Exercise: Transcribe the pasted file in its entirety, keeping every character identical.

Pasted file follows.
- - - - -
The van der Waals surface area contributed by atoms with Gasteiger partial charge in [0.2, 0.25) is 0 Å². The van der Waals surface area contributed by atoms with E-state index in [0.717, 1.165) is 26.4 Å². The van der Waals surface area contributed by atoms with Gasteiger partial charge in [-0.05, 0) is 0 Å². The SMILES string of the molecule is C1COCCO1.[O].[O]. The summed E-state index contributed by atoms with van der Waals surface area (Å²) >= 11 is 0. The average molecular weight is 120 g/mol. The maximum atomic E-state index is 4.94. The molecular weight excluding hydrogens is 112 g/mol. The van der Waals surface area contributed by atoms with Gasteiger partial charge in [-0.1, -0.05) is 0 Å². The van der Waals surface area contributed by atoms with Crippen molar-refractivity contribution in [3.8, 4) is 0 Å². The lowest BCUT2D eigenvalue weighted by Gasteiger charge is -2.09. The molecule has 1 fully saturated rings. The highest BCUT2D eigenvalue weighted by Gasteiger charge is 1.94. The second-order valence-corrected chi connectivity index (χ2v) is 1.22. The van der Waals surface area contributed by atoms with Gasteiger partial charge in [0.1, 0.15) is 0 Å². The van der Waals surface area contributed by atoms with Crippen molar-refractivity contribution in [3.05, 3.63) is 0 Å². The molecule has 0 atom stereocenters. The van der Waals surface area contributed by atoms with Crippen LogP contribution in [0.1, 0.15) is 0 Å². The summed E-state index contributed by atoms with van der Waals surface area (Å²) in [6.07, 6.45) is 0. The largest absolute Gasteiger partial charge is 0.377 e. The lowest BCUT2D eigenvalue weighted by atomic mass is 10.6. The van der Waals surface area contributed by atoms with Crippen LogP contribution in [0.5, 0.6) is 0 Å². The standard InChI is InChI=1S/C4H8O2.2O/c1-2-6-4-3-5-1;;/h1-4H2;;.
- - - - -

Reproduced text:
The van der Waals surface area contributed by atoms with Gasteiger partial charge in [0.2, 0.25) is 0 Å². The van der Waals surface area contributed by atoms with E-state index in [0.717, 1.165) is 26.4 Å². The van der Waals surface area contributed by atoms with Gasteiger partial charge in [-0.05, 0) is 0 Å². The SMILES string of the molecule is C1COCCO1.[O].[O]. The summed E-state index contributed by atoms with van der Waals surface area (Å²) >= 11 is 0. The average molecular weight is 120 g/mol. The maximum atomic E-state index is 4.94. The molecular weight excluding hydrogens is 112 g/mol. The van der Waals surface area contributed by atoms with Gasteiger partial charge in [-0.1, -0.05) is 0 Å². The van der Waals surface area contributed by atoms with Crippen molar-refractivity contribution in [3.8, 4) is 0 Å². The lowest BCUT2D eigenvalue weighted by Gasteiger charge is -2.09. The molecule has 1 fully saturated rings. The highest BCUT2D eigenvalue weighted by Gasteiger charge is 1.94. The second-order valence-corrected chi connectivity index (χ2v) is 1.22. The van der Waals surface area contributed by atoms with Gasteiger partial charge in [0.1, 0.15) is 0 Å². The van der Waals surface area contributed by atoms with Crippen molar-refractivity contribution in [3.05, 3.63) is 0 Å². The molecule has 0 atom stereocenters. The van der Waals surface area contributed by atoms with Crippen LogP contribution in [0.1, 0.15) is 0 Å². The summed E-state index contributed by atoms with van der Waals surface area (Å²) in [6.07, 6.45) is 0. The largest absolute Gasteiger partial charge is 0.377 e. The lowest BCUT2D eigenvalue weighted by atomic mass is 10.6. The van der Waals surface area contributed by atoms with Crippen LogP contribution in [0.5, 0.6) is 0 Å². The standard InChI is InChI=1S/C4H8O2.2O/c1-2-6-4-3-5-1;;/h1-4H2;;.